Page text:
October 28 2020

How can you use your cellphone securely?


Security tip

Never incorporate personal information:

- date of birth,
- social insurance number
- first name of your children,

and your passwords and usernames.

Use your cellphone securely

We answer several questions that will allow you to protect yourself against an invaluable tool that is quite possibly the first thing you look at when you get up in the morning: your phone.

Why should I update my operating system?

Even if they take some time and deprive you of the use of your phone for several minutes, updates to your operating system are crucial because they correct security flaws in addition to giving you access to new features. Keeping your phone up to date is a good way to protect yourself.

What if I lose my device?

First, your screen should always be locked using a password, fingerprint lock, or facial recognition. This will save you time going forward. With apps that allow you to access your bank’s online services or pay for your purchases directly with your phone, when your device is lost, your banking data is part of the valuable information that ends up greatly compromised. You must act quickly to prevent fraud.

If you’re using an iPhone and the Find My iPhone feature is turned on, you’ll be able to find out exactly where it is thanks to Apple’s online services. You can also do this with applications for the Android operating system. If your phone remains unfound, you will need to quickly contact your cellphone provider to have it deactivated and have the unique identification number (IMEI) added to a blacklist that makes your device unusable.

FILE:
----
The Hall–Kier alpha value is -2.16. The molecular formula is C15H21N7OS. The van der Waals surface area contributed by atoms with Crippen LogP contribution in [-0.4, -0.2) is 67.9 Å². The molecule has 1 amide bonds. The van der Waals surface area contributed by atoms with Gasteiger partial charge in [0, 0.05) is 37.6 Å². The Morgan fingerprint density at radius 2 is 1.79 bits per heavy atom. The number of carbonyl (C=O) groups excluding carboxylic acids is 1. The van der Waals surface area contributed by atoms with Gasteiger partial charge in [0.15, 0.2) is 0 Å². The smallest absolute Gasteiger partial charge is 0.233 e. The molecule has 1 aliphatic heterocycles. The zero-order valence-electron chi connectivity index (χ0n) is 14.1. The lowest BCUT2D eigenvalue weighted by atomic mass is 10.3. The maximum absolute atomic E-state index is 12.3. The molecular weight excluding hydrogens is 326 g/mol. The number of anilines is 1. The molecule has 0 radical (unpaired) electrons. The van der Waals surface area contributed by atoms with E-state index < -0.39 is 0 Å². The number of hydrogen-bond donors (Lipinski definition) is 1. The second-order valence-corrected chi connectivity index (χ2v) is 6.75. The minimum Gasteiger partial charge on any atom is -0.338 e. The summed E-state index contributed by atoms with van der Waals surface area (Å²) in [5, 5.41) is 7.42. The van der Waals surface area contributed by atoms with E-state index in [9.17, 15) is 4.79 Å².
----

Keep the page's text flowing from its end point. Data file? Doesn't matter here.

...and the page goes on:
Does Bluetooth technology put my cybersecurity at risk?

Before we go any further, what is Bluetooth? It’s a wireless connection that uses radio waves at a reduced range and allows data to be exchanged between electronic devices. In particular, it allows replacing many connection cables. However, this technology is in a way the weakest link in cybersecurity. Permanently enabling this feature on your device makes you more vulnerable to certain attacks. This is all the more true if your phone hasn’t been updated for a long time. In 2017, a major security flaw allowing a phone to be hacked in just a few seconds was discovered in the Bluetooth protocol. Our best advice? Activate it only when necessary.

What about geolocation?

Geolocation makes many smartphone users fearful, though it makes it so much easier to use many apps. Are there risks associated with it? Undoubtedly. Ill-intentioned people can know your position at any time. That’s very helpful information if your Facebook page informs them that you live alone with your cat and that you have gone out to explore Quebec for the weekend. Any information you share publicly makes you more vulnerable.

What kind of text messages should I be wary of?

Text messaging phishing attempts are becoming more frequent and are sometimes misunderstood. You should be aware that your financial institution, government, or cellphone provider will never contact you by text message to ask you to confirm personal information or to notify you that your account has been suspended or that you are entitled to a refund. When in doubt, always call the company in question to make sure it is not an attempt at fraud. Never open the links offered to you in these messages and go directly through the provider’s website if you wish to validate certain information. In short, owning a cellphone carries risks, but by adopting safe behaviours, you will be able to minimize them.

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